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Kentucky a Saturday favorite liable to get knocked off by the underdog.
SEC Country is now riding a streak of three correct upset picks: Arkansas over Ole Miss in Week 7, and then Kentucky over Mississippi State and Missouri. For some reason, Vegas keeps favoring some of the conference’s worst teams over the Wildcats. Blame the bookies, folks, not me.
Here’s why Kentucky, a 2.5-point home underdog, can beat a pretty underwhelming Georgia team on Saturday.
3. More to play for
Now a winner in five of its last six games, Kentucky has been steadily gaining steam after taking rough losses to Southern Miss and Florida out of the gate. The offense scored a combined 95 points in the last three games, while an improving defense has taken a tangible step forward on third downs. Opponents are 30-for-81 in those situations since Week 4, and that includes No. 1 Alabama (9-for-14).
The Wildcats’ recent surge has them in sole possession of second place in the SEC East and one win away from making their first bowl game of the Mark Stoops era. The chance to do so in Commonwealth Stadium — against an SEC opponent that has beaten them six years in a row, no less — has to have the players fired up.
And if Florida crashes and burns in November, as it did last season, who knows? Maybe Kentucky can earn its first SEC title game berth.
2. Emergence of a freshman star
That would be tailback Benjamin Snell, who has rushed for 661 yards and 8 touchdowns in six games this season. Nick Chubb, for comparison, has 603 yards and 5 touchdowns in seven games (we’re excluding the one-carry game against Tennessee, when he was hurt).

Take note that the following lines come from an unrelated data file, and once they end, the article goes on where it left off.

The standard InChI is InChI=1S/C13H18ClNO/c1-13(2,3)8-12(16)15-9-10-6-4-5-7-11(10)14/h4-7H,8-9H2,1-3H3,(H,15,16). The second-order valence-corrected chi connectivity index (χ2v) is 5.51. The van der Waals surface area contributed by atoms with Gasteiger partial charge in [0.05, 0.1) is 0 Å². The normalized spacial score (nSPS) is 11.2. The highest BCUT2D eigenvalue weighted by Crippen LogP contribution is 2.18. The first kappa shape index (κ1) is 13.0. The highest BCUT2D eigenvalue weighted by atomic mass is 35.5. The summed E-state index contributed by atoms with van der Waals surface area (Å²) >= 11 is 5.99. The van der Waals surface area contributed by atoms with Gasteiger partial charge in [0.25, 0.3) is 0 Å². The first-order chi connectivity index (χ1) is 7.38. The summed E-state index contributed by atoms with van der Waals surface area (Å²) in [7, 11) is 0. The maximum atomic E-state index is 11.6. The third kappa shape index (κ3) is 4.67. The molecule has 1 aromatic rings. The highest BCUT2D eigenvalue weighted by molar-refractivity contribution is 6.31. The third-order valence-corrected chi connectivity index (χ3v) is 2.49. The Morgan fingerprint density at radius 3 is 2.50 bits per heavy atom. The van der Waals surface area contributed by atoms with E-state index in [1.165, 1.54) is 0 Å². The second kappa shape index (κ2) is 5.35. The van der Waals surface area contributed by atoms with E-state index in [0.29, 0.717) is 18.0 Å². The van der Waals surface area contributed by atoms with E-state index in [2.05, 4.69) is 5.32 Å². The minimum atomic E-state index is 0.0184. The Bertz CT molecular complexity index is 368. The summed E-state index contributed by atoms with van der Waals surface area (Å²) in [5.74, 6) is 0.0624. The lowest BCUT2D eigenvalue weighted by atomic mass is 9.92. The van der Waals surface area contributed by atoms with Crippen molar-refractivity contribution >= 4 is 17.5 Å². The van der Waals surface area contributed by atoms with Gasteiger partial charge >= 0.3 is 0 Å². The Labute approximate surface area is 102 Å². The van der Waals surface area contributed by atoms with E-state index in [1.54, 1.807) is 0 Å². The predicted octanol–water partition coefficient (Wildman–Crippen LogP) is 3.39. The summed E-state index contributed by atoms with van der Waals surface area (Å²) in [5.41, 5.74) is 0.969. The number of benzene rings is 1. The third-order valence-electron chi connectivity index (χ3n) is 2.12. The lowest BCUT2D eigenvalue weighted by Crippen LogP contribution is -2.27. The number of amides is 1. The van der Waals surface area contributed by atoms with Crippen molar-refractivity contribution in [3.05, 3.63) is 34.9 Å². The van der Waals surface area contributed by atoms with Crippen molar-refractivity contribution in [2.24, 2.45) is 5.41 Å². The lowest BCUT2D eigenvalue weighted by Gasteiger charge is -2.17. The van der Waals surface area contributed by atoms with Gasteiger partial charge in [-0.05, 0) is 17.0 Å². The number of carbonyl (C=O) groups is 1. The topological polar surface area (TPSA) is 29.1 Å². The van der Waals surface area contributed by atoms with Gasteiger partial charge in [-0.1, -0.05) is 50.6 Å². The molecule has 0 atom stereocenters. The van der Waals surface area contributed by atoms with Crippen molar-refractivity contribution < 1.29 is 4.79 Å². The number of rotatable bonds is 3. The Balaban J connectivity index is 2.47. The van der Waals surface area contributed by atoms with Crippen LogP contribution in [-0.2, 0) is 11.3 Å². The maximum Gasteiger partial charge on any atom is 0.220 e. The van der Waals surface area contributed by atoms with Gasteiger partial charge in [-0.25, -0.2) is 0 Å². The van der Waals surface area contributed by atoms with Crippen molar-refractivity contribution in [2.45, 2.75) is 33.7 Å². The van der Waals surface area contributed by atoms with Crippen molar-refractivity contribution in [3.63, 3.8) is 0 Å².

Snell has been the hard-nosed workhorse this offense was missing. His yardage has come in tough spots — between the tackles, third-and-short, on the goal line — and with 77 carries in Kentucky’s last three games, it’s been a heavy load. Combined with home-run threat Stanley “Boom” Williams, who’s averaging 7.5 yards per carry, the Wildcats have a two-headed tailback monster.
Here’s an eye-opening stat: Kentucky is 5-0 this year when it runs the ball 40-plus times, and 0-3 when it doesn’t. Williams is dynamite, but without Snell doing the heavy lifting, ‘Boom’ is much tougher to ignite.
1. Georgia is not a good football team
No disrespect to the Wildcats, but the real reason I’ve picked them three weeks in a row has been their competition. Georgia, while not as flawed as Missouri or Mississippi State, is frankly very fortunate to be 4-4.
On the Bulldogs’ resume this season:
- Beating Nicholls State, a 4-4 team with losses to Sam Houston and McNeese State, by two points at home
- Beating 2-6 Missouri by one point, on a 4th-and-15 touchdown pass
- Getting blown out by five-loss Ole Miss, 45-14
- Losing to Vanderbilt at home
- Mustering just 21 yards rushing in Saturday’s loss to Florida, even with a healthy Nick Chubb and Sony Michel
The offensive line has been the real sore spot, missing assignments in pass protection and generating precious little push for Chubb and Michel. Special teams miscues have been an issue all season. The Bulldogs are 8-for-13 on field goals. They have the lowest punting average in the SEC and they are one of the nation’s worst at covering kickoffs (opponents average 26.35 yards per return).
The defense, while solid, has bent at inopportune times. The Hail Mary against Tennessee is the big one. As a team, it has given up 6 fourth-down conversions in 10 tries. And the red zone defense has been quite poor; opponents score touchdowns 73 percent of the time, which is the worst mark in the SEC.
I could go on. Suffice it to say, the Bulldogs are not much better than the likes of Missouri, Mississippi State, Vanderbilt and South Carolina — even though the program name might lead you to believe they are. This’ll be another close one for Kentucky, but Jeff Badet should reel off a couple big plays, Snell will get more tough yardage and the defense will hold its own.
Prediction: Kentucky 28, Georgia 23